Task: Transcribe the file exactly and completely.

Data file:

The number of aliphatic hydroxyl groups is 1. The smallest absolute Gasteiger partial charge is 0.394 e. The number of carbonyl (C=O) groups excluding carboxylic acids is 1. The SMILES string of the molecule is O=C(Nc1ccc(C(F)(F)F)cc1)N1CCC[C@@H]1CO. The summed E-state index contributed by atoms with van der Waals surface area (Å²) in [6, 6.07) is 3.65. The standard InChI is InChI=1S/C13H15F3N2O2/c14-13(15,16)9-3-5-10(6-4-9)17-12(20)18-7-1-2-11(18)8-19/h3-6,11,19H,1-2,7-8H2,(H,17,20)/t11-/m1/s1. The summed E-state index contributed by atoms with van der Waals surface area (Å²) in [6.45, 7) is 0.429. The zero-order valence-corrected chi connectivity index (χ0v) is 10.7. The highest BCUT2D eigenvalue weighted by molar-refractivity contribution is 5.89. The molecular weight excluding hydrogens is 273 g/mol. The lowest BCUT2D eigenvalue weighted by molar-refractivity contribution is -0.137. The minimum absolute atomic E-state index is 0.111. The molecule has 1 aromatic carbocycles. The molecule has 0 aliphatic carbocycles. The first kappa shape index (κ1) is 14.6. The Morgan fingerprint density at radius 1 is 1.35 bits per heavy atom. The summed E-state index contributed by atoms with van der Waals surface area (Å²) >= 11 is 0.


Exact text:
The number of aliphatic hydroxyl groups is 1. The smallest absolute Gasteiger partial charge is 0.394 e. The number of carbonyl (C=O) groups excluding carboxylic acids is 1. The SMILES string of the molecule is O=C(Nc1ccc(C(F)(F)F)cc1)N1CCC[C@@H]1CO. The summed E-state index contributed by atoms with van der Waals surface area (Å²) in [6, 6.07) is 3.65. The standard InChI is InChI=1S/C13H15F3N2O2/c14-13(15,16)9-3-5-10(6-4-9)17-12(20)18-7-1-2-11(18)8-19/h3-6,11,19H,1-2,7-8H2,(H,17,20)/t11-/m1/s1. The summed E-state index contributed by atoms with van der Waals surface area (Å²) in [6.45, 7) is 0.429. The zero-order valence-corrected chi connectivity index (χ0v) is 10.7. The highest BCUT2D eigenvalue weighted by molar-refractivity contribution is 5.89. The molecular weight excluding hydrogens is 273 g/mol. The lowest BCUT2D eigenvalue weighted by molar-refractivity contribution is -0.137. The minimum absolute atomic E-state index is 0.111. The molecule has 1 aromatic carbocycles. The molecule has 0 aliphatic carbocycles. The first kappa shape index (κ1) is 14.6. The Morgan fingerprint density at radius 1 is 1.35 bits per heavy atom. The summed E-state index contributed by atoms with van der Waals surface area (Å²) >= 11 is 0.